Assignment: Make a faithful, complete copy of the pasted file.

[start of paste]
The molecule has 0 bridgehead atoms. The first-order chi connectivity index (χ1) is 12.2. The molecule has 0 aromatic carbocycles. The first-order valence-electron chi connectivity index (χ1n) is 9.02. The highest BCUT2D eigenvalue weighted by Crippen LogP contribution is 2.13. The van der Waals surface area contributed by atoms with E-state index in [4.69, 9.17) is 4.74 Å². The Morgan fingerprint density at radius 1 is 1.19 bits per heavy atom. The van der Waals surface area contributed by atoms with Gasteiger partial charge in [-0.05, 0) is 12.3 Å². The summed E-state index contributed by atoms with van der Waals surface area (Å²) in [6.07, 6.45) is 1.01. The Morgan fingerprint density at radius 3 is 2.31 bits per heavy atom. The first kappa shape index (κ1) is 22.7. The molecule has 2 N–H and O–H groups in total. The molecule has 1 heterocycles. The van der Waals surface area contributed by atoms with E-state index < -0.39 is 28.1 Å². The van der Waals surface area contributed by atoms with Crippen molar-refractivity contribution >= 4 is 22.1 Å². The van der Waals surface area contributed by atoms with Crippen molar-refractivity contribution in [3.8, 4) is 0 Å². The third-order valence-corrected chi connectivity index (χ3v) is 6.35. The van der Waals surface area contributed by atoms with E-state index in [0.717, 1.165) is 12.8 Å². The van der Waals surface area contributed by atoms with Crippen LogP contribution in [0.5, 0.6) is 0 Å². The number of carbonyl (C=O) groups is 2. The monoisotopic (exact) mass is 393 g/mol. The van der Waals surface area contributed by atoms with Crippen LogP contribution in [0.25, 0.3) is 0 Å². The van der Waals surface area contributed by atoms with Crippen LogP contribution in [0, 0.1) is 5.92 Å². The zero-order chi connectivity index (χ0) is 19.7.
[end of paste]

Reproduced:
The molecule has 0 bridgehead atoms. The first-order chi connectivity index (χ1) is 12.2. The molecule has 0 aromatic carbocycles. The first-order valence-electron chi connectivity index (χ1n) is 9.02. The highest BCUT2D eigenvalue weighted by Crippen LogP contribution is 2.13. The van der Waals surface area contributed by atoms with E-state index in [4.69, 9.17) is 4.74 Å². The Morgan fingerprint density at radius 1 is 1.19 bits per heavy atom. The van der Waals surface area contributed by atoms with Gasteiger partial charge in [-0.05, 0) is 12.3 Å². The summed E-state index contributed by atoms with van der Waals surface area (Å²) in [6.07, 6.45) is 1.01. The Morgan fingerprint density at radius 3 is 2.31 bits per heavy atom. The first kappa shape index (κ1) is 22.7. The molecule has 2 N–H and O–H groups in total. The molecule has 1 heterocycles. The van der Waals surface area contributed by atoms with E-state index < -0.39 is 28.1 Å². The van der Waals surface area contributed by atoms with Crippen molar-refractivity contribution >= 4 is 22.1 Å². The van der Waals surface area contributed by atoms with Crippen molar-refractivity contribution in [3.8, 4) is 0 Å². The third-order valence-corrected chi connectivity index (χ3v) is 6.35. The van der Waals surface area contributed by atoms with E-state index in [0.717, 1.165) is 12.8 Å². The van der Waals surface area contributed by atoms with Crippen LogP contribution in [0.5, 0.6) is 0 Å². The number of carbonyl (C=O) groups is 2. The monoisotopic (exact) mass is 393 g/mol. The van der Waals surface area contributed by atoms with Crippen LogP contribution in [0.25, 0.3) is 0 Å². The van der Waals surface area contributed by atoms with Crippen LogP contribution in [0, 0.1) is 5.92 Å². The zero-order chi connectivity index (χ0) is 19.7.